- Irish Immigrants in the Land of Canaan: Letters and Memoirs from Colonial and Revolutionary America, 1675–1815
Irish Immigrants in the Land of Canaan is a stunning scholarly accomplishment and a major contribution to historical scholarship in a variety of fields. Its subtitle does not do full justice to the broad scale and scope of this work. While letters and memoirs form the core of the book—and are very useful—, the short analytical essays that comprise the rest of the chapters, the extensive annotations, and the appendices all also offer a wealth of information and insight into Irish emigration prior to 1830 and a number of important questions related to that migration. Miller and his colleagues have produced a monumental work of scholarship that will be an essential starting point for scholars of the Irish and Irish American experiences as well as the formation of identity within migration, or Diaspora, communities. There is a great deal here to consider and a great deal to discuss. There is only space in this review to discuss a few of the larger issues the book raises.
Miller's earlier work, Emigrants and Exiles: Ireland and the Irish Exodus to North America (1985) won awards and sparked a significant dialogue due to its provocative thesis. It also established Miller as major scholar of Irish emigration. This volume should also play a similar role in immigration history and the study of Irish emigration.
The individual narratives, whether they are collections of letters or memoirs, are the most visible part of the book. Professor Miller has been collecting narratives of Irish immigrants for some time—and generously sharing them with other scholars. Each of the other scholars involved, Arnold Schrier of the University of Cincinnati, Bruce D. Bohling of the University of New Mexico, and David N. Doyle of University College Dublin, brings a strong record of scholarship and particular expertise in the study of Irish emigration. Collecting such a broad range of documents, in both time and space, is a formidable accomplishment in itself. The selections are drawn from all sections of the mainland colonies and future United States as well as Barbados and Montserrat. There is a similarly broad and inclusive representation of counties of origin in Ireland. The selections are highly readable and interesting, bringing out the particular experience and personality of their author. Catholics and women may be slightly underrepresented (or appear so); women figure in just 11of 68 documents, often as co-authors. But, allowing for gender and religious differences in literacy and the vagaries of the survival of letters and diaries from the period this may be inescapable. It is clearly not by design, and the problem is acknowledged in the Preface (p. viii).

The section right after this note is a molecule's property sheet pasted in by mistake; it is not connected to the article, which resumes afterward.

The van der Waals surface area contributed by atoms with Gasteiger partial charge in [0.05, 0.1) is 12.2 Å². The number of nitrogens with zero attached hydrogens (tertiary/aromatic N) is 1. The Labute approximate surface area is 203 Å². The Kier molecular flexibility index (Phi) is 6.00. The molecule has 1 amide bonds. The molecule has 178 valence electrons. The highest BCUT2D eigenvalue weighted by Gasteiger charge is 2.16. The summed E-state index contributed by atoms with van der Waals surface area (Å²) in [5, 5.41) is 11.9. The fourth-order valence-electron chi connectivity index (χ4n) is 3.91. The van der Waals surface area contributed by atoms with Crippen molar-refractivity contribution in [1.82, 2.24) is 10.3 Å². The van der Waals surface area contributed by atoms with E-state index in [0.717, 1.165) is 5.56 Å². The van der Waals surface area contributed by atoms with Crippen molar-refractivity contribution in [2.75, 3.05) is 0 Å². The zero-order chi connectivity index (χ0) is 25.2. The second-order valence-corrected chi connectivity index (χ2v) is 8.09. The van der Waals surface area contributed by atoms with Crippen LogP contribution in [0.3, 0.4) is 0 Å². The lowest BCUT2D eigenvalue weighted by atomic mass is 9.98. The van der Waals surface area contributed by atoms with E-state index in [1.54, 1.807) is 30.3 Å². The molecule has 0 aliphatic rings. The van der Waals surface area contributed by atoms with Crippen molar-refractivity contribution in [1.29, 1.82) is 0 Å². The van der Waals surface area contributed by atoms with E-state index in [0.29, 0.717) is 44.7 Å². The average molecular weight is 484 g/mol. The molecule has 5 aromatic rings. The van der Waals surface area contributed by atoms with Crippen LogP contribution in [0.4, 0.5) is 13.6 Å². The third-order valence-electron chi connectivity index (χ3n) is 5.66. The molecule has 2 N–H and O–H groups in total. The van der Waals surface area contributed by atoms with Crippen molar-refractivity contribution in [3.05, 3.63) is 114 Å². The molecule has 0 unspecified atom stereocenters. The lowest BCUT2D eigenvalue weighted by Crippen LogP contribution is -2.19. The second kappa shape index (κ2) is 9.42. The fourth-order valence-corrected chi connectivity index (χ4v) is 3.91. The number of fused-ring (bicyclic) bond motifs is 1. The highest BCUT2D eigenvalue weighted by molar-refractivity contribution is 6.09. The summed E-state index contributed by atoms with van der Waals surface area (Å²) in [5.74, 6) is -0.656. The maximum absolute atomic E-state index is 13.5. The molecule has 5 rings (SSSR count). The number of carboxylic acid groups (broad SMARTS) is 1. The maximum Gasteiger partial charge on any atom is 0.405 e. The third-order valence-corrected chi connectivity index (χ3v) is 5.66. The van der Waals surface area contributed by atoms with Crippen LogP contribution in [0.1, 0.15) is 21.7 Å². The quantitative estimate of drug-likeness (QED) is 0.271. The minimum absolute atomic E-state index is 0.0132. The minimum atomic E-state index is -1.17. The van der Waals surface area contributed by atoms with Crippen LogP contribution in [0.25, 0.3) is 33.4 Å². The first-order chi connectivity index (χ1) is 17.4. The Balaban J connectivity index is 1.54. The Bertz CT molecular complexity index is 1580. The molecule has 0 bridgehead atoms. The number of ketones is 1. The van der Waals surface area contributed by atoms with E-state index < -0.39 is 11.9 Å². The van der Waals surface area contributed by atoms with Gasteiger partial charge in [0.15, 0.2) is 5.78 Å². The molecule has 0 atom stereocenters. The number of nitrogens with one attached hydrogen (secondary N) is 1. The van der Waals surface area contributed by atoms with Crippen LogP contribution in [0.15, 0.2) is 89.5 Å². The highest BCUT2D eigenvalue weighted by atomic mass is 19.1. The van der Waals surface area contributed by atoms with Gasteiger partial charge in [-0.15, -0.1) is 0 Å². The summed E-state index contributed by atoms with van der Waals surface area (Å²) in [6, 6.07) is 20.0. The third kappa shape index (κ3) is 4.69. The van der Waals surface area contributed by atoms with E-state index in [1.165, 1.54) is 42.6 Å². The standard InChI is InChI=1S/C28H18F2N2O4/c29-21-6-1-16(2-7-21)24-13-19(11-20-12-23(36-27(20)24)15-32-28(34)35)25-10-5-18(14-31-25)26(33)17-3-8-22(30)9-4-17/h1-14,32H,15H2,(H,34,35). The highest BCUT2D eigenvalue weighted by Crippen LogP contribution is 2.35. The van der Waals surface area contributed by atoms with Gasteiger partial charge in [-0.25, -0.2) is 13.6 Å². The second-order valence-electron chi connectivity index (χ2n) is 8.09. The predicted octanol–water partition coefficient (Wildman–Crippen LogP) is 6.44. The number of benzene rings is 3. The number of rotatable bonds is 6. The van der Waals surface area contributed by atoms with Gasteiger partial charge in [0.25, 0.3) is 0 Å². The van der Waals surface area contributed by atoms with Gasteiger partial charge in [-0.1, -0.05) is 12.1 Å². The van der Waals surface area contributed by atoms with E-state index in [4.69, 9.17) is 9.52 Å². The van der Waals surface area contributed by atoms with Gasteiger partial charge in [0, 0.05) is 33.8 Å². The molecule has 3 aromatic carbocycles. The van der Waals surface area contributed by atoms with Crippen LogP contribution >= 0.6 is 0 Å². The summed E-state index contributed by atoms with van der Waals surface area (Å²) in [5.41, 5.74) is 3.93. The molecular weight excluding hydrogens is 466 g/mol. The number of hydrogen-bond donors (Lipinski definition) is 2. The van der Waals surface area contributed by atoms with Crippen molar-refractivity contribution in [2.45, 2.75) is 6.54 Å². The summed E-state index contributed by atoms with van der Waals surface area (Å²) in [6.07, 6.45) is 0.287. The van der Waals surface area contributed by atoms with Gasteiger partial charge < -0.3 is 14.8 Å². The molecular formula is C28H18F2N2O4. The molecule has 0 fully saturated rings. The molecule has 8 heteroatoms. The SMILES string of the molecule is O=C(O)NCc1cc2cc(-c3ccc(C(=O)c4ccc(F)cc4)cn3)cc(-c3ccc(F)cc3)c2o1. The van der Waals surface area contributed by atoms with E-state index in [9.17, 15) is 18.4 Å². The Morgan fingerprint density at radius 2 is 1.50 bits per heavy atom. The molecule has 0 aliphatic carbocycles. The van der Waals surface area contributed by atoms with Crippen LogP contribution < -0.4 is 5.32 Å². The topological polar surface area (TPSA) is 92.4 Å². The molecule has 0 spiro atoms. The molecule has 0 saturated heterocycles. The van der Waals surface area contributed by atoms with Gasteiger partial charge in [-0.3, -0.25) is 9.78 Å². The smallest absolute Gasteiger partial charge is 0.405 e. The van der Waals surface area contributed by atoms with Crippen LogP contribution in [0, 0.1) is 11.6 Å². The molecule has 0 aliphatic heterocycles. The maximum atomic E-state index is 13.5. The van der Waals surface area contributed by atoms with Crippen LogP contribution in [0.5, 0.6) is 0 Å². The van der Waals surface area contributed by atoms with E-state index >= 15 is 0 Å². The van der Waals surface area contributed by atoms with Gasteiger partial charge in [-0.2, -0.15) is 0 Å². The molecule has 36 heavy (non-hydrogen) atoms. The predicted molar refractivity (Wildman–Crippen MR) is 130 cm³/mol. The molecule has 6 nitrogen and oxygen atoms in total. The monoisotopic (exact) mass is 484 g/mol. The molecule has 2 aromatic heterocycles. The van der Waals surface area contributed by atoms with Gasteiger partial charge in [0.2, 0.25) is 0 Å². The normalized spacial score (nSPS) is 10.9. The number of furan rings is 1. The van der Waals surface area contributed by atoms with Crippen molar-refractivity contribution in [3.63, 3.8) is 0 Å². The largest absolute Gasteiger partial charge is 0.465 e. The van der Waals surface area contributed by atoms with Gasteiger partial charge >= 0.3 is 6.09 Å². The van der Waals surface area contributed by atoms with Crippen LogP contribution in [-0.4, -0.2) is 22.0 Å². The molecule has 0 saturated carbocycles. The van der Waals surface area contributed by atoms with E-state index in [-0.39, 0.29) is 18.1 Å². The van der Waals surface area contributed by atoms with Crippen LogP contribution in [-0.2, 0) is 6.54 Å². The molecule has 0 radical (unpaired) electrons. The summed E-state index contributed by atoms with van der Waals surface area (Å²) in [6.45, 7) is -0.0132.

Each entry is extensively annotated, greatly enhancing the value of the documents in understanding the experience of each subject as an aspect of Irish emigration. The research involved in annotating these documents, nearly all created by very ordinary people scattered over a large area, has led Miller and his collaborators into a larger number of local historical societies and organizations on both sides of the Atlantic. But, that work makes the experience of each [End Page 525] individual much more effective—each becomes a real person about whom the reader knows enough to appreciate the particular experience as part of a larger historical phenomenon. Without the annotations, the documents would be less effective. The skill and effort expended have produced a very useful and usable finished product.
The third element in the book is the introductory and concluding com- ments—some quite brief, others more extensive—for each essay. These draw on the same research as the annotations and provide a context for each document and at least a minimum amount of information about the creator of the document. Several of the essays are of more interest because they address the question of identity—Irish, Scots-Irish, and several...